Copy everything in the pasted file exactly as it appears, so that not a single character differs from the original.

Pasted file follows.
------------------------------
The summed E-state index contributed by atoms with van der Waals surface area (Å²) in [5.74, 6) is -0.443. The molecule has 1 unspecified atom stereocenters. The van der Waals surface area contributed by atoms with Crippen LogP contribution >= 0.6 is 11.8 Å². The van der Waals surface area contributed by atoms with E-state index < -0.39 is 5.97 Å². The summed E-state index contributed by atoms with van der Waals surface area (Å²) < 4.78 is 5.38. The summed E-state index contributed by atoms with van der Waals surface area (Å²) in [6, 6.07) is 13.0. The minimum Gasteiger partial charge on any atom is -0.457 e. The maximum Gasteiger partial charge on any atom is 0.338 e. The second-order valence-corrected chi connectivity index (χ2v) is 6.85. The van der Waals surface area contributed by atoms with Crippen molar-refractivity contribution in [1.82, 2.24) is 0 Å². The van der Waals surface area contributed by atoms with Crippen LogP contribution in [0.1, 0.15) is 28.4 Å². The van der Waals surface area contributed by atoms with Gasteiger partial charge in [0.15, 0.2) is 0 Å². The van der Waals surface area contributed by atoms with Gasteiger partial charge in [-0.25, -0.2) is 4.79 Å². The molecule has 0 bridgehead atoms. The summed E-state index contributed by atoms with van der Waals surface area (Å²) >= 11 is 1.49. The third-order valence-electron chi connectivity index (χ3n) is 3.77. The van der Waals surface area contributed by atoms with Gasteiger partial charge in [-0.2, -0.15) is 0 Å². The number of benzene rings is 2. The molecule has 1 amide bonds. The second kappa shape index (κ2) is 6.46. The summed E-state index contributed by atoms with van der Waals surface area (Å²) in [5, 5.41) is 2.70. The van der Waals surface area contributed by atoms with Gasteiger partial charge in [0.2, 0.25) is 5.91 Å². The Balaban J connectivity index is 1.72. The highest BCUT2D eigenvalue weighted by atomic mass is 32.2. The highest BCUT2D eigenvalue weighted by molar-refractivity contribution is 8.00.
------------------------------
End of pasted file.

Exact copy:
The summed E-state index contributed by atoms with van der Waals surface area (Å²) in [5.74, 6) is -0.443. The molecule has 1 unspecified atom stereocenters. The van der Waals surface area contributed by atoms with Crippen LogP contribution >= 0.6 is 11.8 Å². The van der Waals surface area contributed by atoms with E-state index < -0.39 is 5.97 Å². The summed E-state index contributed by atoms with van der Waals surface area (Å²) < 4.78 is 5.38. The summed E-state index contributed by atoms with van der Waals surface area (Å²) in [6, 6.07) is 13.0. The minimum Gasteiger partial charge on any atom is -0.457 e. The maximum Gasteiger partial charge on any atom is 0.338 e. The second-order valence-corrected chi connectivity index (χ2v) is 6.85. The van der Waals surface area contributed by atoms with Crippen molar-refractivity contribution in [1.82, 2.24) is 0 Å². The van der Waals surface area contributed by atoms with Crippen LogP contribution in [0.1, 0.15) is 28.4 Å². The van der Waals surface area contributed by atoms with Gasteiger partial charge in [0.15, 0.2) is 0 Å². The van der Waals surface area contributed by atoms with Gasteiger partial charge in [-0.25, -0.2) is 4.79 Å². The molecule has 0 bridgehead atoms. The summed E-state index contributed by atoms with van der Waals surface area (Å²) >= 11 is 1.49. The third-order valence-electron chi connectivity index (χ3n) is 3.77. The van der Waals surface area contributed by atoms with Gasteiger partial charge in [-0.2, -0.15) is 0 Å². The number of benzene rings is 2. The molecule has 1 amide bonds. The second kappa shape index (κ2) is 6.46. The summed E-state index contributed by atoms with van der Waals surface area (Å²) in [5, 5.41) is 2.70. The van der Waals surface area contributed by atoms with Gasteiger partial charge in [0.2, 0.25) is 5.91 Å². The Balaban J connectivity index is 1.72. The highest BCUT2D eigenvalue weighted by atomic mass is 32.2. The highest BCUT2D eigenvalue weighted by molar-refractivity contribution is 8.00.